Strategic planning. Once a standard of cover is in place, strategic planning can establish a direction for implementation. The strategic plan is a vital part of the overall operation of any department, providing a specific diagram for the department’s growth. Good planning usually indicates local leaders are interested in the direction the department is taking and that there is a design for growth and improvement. Since every department is different, one size does not fit all. Strategic plans come in all types and sizes; hence the accreditation process looks at each department and its unique structure.

Mission. The importance of the mission and the subsequent mission statement should be self-evident; it is the reason the department exists. Regardless of whether your department is pursuing accreditation, the mission should be on the minds and in the hearts of everyone in the agency.


As with any journey, a good road map is essential; heading in the right direction makes the trip much easier. CFAI’s map is The Fire & Emergency Service Self-Assessment Manual, which explains the accreditation process in great detail.

This book is the core of the accreditation process and provides a play by play. Make sure to read the manual from cover to cover before making any decisions concerning accreditation. It will enhance your understanding and provide the information needed to make an informed decision.

The manual is divided into defined sections that explain the process well. The categories and criteria section is used to conduct the self-assessment. I found the information easy to read and the directions easy to follow while working through the process.

To give an example, Figure 1 is an excerpt from the Self-Assessment Manual regarding assessment and planning. Notice how the statements flow from the Category heading through the Performance Indicators. This design is extremely important to the success of the program.

This format is used throughout and provides the framework of the self-assessment.

Documentation. Good recordkeeping is essential and should be a priority for all departments. Data compiled from departmental reports and records are necessary to complete this process. An efficient record system will make achieving accreditation much easier. Without up-to-date records and documentation, it is impossible to evaluate successes or failures. Poor recordkeeping most surely indicates a systemic problem and must be resolved regardless.

Be sure all records and reports are up to date. Reviewing standard operating procedures (SOPs) or standard operating guidelines (SOGs) is a must. Making sure everything is current will have a very positive effect on the department as well as help to show that the organization is credible.

Program management. Accreditation, like any process, requires a manager to see the project through, who will be responsible for overseeing everything. Be sure the individual selected to champion the program knows the agency very well and will commit the time and effort needed to get the job done. The accreditation manager (AM) will spend many hours on the project making sure the process in on track and goals are being met. This person should acquire as much knowledge as possible about accreditation. The AM should become the local expert with the ability to find answers and resolve issues regarding the project.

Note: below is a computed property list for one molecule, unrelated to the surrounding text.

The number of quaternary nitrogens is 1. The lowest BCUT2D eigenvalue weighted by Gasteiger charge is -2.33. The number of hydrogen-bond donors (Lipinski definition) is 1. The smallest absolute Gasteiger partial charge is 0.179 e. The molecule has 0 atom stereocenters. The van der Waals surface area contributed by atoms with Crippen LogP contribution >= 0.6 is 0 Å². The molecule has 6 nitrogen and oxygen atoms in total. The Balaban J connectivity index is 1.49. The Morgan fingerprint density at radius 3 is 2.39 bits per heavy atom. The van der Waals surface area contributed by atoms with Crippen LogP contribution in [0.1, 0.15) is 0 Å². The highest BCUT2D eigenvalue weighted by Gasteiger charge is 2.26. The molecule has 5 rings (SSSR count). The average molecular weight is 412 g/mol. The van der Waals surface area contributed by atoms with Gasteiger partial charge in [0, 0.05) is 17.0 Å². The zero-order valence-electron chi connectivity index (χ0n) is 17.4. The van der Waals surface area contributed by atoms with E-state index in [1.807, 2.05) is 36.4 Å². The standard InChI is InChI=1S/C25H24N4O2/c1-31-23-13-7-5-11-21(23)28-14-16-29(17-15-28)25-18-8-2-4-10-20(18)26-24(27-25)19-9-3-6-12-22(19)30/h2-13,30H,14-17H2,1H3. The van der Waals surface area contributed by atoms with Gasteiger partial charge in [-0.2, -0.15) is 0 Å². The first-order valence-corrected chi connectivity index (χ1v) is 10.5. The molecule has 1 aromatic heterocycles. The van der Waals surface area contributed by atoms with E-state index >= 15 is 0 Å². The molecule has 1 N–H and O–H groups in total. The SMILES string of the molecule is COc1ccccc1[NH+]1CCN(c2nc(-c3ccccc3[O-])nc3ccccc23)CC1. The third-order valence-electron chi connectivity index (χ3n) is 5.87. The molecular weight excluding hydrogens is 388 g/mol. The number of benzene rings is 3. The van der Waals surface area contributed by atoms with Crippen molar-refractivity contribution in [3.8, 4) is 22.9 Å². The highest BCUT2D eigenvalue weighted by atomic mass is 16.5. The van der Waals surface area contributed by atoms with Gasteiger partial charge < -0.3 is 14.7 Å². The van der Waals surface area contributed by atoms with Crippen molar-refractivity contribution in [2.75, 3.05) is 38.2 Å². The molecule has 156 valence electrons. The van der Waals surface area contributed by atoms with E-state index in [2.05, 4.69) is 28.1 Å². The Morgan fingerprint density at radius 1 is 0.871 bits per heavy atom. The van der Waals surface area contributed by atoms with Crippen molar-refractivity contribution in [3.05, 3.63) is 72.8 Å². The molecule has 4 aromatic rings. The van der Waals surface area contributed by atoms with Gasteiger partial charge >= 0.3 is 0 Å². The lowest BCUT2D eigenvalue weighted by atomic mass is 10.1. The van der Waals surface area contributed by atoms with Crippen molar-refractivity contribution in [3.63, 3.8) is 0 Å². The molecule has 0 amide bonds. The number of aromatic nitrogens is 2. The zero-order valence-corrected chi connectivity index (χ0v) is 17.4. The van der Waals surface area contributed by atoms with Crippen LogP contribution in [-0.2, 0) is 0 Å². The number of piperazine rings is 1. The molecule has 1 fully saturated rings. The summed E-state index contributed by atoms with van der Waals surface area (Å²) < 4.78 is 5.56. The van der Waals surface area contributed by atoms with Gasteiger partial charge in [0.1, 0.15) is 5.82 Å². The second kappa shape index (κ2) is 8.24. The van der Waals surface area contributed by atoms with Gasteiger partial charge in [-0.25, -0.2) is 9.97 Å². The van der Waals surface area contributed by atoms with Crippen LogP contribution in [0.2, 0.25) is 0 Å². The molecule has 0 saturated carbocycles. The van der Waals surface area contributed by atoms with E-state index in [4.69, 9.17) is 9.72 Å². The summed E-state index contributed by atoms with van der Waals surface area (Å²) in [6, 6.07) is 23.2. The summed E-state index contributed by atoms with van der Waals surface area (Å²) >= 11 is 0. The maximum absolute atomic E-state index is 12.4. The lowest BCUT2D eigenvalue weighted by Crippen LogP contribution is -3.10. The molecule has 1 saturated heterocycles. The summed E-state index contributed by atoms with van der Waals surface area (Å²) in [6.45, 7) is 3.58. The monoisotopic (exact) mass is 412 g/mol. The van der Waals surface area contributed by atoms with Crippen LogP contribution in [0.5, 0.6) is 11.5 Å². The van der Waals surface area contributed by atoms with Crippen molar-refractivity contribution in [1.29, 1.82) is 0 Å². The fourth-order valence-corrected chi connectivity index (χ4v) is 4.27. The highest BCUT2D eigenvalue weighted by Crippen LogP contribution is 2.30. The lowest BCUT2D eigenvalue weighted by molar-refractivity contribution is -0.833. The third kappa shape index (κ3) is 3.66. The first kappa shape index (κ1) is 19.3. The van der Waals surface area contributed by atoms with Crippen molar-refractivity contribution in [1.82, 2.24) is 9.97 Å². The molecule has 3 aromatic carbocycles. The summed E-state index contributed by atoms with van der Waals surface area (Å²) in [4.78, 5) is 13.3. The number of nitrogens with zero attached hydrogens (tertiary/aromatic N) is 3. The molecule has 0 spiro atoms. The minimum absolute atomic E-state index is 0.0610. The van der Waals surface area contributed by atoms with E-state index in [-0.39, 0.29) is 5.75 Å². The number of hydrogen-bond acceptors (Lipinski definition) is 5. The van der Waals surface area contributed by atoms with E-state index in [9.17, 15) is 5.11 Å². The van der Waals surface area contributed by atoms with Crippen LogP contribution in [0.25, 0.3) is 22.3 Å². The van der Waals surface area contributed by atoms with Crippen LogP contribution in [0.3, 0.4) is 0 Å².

Setting goals turned out to be critical to our success. We created a timeline, establishing an 18-month window for evaluation completion. Creating a visual timeline chart helped us to see where we were in the process at a glance. We updated the timeline each time we met, and it provided a constant reminder of where we were and where we should be. When we fell behind, this graphic motivated the team to catch up. We posted it where everyone could see it; we even got questions from nonteam members interested in our progress.

Accreditation workshops. To succeed in evaluation, you must understand the process. Educational opportunities (workshops) are available from the CFAI to assist those pursuing accreditation. Because of the complexity, applicant agencies must send a representative to a training workshop, which provides excellent instruction and the information necessary to conduct a successful evaluation.

CFAI instructors are well versed in the process and are very effective in their delivery. Class attendees receive the value of their experience and expertise as well as the formal classroom information. Participants receive the quality information needed to develop a working understanding of the accreditation process.

A number of additional classes are available to expand the knowledge base of those pursuing accreditation and can be found on the CFAI Web site, www.cfai.org.

Fortunately, Charlottesville was able to send each member of our team to a workshop. Attendees acquired considerable knowledge that was very valuable during our project. In a number of cases, the information committee members acquired during classes enabled them to see much better ways of handling issues and preparing documentation. This had a profound impact on the overall success of our project.

Classes are held in selected locations around the country so interested agencies can find one close enough to attend. Consider sponsoring a class locally to allow for more participation.

Networking is an effective educational tool. Sharing experiences is always helpful. In Virginia, we established the Virginia Working Group, made up of individuals from fire departments interested in accreditation who met to help each other set their course of action. The think tank met once a month and successfully solved many issues. The Henrico County Bureau of Fire, the first accredited fire department in the state, facilitated our statewide group.